Creativity is fueling innovations
in college’s design process class


Rare is the college class that requires students to sign non-disclosure agreements before they can attend its lectures, but that’s the case for anyone enrolling in the Texas A&M University “futures” course taught by Prof. Rodney Hill.

The rationale behind the rare requirement is that the course, “Environmental Design 101: Design Process,” has a track record for producing patentable inventions and related innovative ideas with potential application. From a recent round of 15 team presentations, about 10 were good candidates for patents and commercialization, Hill estimates.

Hill is a professor of architecture, but his “futures” course focuses on, well, the future — how society will look in 2030 and beyond, and what devices and services will be needed then. Hill says two-thirds of the jobs that will be available in 2020 have not yet been invented. Students are also asked to determine whether their domains will exist in 10, 20 or 30 years.

Students sign nondisclosure agreements and attend lectures from the Technology Licensing Office on patents, trademarks and copyright laws. Students create knowledge for individual and group projects, and they must document and conduct patent searches on at least two innovative ideas each week. Numerous projects have placed well in social entrepreneur competitions, and Hill’s students routinely generate and post YouTube videos to further illustrate their ideas.

“Knowledge workers were great for the 20th century, and you can even outsource that,” Hill says. “With this program, we’re making a shift. We are trying to get them to be knowledge thinkers. There are no Scantrons in the 101. All of it is creating knowledge.”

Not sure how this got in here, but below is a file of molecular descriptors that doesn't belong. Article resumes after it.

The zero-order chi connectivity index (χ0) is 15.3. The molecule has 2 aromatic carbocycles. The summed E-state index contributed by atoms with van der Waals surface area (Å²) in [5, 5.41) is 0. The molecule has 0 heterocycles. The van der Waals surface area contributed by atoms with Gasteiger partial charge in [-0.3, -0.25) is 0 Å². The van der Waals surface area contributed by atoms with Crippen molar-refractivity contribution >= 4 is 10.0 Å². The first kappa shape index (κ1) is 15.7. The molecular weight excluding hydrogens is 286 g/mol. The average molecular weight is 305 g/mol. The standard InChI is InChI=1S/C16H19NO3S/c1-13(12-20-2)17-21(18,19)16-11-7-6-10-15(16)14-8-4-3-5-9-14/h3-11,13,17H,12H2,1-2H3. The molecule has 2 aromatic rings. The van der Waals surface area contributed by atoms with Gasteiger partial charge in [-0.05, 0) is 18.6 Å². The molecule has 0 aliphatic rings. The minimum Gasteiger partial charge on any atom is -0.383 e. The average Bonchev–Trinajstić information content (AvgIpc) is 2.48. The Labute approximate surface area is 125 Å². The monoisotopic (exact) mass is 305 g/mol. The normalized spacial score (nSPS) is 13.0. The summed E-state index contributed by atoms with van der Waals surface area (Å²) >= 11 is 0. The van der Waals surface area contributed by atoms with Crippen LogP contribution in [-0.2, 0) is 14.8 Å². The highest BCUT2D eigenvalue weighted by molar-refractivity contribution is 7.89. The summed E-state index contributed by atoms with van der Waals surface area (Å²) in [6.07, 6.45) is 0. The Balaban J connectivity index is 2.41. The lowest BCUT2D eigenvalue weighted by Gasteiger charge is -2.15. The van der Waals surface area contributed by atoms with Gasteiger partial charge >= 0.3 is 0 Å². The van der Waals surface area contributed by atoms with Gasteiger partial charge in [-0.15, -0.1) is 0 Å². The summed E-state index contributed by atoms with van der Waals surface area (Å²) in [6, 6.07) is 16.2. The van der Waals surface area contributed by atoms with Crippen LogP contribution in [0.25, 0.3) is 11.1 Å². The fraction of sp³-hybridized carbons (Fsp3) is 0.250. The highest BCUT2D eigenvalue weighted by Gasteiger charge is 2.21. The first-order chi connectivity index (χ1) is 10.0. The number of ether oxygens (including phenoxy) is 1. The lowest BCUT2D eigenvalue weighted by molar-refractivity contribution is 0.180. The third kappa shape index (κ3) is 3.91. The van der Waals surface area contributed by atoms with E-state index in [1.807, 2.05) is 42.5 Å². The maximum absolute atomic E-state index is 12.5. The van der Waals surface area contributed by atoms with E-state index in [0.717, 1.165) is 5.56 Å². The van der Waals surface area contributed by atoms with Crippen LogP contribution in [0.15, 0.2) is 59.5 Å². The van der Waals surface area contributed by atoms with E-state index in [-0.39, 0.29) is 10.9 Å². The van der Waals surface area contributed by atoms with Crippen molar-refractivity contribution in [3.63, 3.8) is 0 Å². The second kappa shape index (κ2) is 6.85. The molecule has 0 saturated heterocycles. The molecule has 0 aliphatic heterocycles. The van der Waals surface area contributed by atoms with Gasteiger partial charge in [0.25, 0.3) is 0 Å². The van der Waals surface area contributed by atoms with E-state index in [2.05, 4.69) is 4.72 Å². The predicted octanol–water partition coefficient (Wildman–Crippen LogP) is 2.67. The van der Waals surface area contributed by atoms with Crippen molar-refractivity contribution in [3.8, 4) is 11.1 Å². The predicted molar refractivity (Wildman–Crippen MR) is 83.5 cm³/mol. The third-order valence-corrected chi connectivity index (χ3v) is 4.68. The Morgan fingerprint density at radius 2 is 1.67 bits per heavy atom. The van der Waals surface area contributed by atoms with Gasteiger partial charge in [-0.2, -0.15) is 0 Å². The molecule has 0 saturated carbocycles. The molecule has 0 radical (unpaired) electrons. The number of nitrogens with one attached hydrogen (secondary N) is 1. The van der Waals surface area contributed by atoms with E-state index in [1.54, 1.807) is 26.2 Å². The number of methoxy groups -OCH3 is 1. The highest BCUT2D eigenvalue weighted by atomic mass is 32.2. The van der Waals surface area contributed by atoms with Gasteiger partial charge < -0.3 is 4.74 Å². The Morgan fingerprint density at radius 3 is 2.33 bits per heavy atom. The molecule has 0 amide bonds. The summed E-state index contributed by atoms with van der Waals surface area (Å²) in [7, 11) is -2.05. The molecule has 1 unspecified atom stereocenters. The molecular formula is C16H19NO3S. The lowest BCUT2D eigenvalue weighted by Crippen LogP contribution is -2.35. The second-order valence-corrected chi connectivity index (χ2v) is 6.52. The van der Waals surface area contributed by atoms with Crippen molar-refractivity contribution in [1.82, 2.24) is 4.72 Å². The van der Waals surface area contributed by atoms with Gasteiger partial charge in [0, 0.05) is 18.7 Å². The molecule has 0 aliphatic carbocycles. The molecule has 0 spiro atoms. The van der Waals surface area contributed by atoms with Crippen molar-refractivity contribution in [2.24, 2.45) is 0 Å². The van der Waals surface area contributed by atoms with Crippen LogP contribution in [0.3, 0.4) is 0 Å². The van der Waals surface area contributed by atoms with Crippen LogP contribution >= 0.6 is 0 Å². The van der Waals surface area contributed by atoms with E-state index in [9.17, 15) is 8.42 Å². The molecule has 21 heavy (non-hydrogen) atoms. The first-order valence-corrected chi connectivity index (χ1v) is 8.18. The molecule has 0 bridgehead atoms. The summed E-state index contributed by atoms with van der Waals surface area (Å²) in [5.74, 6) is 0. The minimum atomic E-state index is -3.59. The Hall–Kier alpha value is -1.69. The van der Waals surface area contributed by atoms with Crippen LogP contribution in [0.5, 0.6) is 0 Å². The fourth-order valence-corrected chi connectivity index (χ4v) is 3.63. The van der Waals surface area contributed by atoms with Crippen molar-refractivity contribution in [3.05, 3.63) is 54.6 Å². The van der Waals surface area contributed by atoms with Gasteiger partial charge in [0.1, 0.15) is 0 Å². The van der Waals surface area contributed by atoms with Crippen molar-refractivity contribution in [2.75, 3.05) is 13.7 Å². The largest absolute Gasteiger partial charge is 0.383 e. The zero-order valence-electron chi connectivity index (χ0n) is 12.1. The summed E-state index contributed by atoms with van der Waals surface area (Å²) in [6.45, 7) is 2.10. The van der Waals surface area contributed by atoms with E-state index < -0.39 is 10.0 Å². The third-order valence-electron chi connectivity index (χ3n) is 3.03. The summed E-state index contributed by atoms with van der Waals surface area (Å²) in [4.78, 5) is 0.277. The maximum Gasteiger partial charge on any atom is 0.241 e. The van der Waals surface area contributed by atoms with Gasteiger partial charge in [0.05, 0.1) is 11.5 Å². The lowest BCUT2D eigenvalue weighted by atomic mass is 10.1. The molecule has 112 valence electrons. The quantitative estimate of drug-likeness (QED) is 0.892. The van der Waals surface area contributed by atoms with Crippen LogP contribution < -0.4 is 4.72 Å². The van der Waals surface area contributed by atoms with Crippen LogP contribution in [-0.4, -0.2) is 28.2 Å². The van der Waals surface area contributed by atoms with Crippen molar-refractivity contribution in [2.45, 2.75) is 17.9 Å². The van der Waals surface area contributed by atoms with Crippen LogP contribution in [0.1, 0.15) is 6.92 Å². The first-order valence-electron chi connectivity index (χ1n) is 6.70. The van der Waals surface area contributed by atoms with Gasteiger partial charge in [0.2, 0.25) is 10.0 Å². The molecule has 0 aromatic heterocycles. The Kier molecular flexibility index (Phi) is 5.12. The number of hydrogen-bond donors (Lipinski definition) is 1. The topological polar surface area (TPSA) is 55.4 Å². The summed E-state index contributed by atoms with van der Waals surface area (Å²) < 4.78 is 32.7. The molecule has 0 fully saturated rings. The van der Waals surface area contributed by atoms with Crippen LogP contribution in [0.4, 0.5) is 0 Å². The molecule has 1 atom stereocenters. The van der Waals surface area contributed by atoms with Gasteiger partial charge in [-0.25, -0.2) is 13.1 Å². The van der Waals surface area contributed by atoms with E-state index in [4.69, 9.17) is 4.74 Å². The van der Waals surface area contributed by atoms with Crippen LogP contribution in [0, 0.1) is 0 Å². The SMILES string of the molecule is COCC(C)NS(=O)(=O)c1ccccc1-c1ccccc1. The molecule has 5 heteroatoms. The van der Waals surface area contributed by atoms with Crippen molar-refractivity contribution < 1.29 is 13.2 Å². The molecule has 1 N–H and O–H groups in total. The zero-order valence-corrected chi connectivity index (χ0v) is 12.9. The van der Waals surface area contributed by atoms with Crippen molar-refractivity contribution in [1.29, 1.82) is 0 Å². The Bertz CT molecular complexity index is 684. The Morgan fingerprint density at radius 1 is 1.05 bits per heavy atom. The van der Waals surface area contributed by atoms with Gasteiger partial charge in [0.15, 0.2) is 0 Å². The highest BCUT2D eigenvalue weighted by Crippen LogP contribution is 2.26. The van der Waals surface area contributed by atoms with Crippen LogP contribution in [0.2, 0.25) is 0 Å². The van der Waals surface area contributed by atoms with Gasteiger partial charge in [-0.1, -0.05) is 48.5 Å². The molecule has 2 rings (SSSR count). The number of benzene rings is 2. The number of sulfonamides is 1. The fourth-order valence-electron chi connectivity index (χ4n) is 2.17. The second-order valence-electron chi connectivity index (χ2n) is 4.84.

The freshman-level class invariably attracts a slew of upperclassmen — particularly honors students — and the class participants come from a range of majors. Engineering, business and biotech majors typically make up a majority of the class rosters.

The class is so sought-after that it typically fills on the first day of registration and requires a waiting list. Because of the increased demand, a second instructor helps teach it: Jorge Vanegas, dean of the College of Architecture.

“We could offer six or eight sections and fill them all, but I don’t know that we could keep up with that kind of load,” Vanegas says. “This is a lot of fun, but it also requires a lot from all who are involved. You can’t just coast through; you have to be fully engaged.”

Vanegas says the class teaches the students to think, trust their instincts and work in teams.

Hill puts it another way: “This class is designed for students to discover themselves.”

The students are taught relaxation techniques so they can get in “the zone” — the state required for creativity to flow. They first work in teams of six to brainstorm freely about possibilities, then narrow their lists to those ideas with real promise, Hill says.

No other architecture school in the country offers a similar course, and when Hill and Vanegas present talks about the program at various conferences, they are typically the only architects talking about futures programs. That was the case at the International Conference on Thinking last summer in Malaysia, and at the National Collegiate Inventors and Innovators Alliance.

“It is sad, because this is what needs to be taught,” Hill says. “To survive this century, one must be trans-disciplinary and able to blend domains.”


- Posted Oct. 6, 2009 -

- the end -


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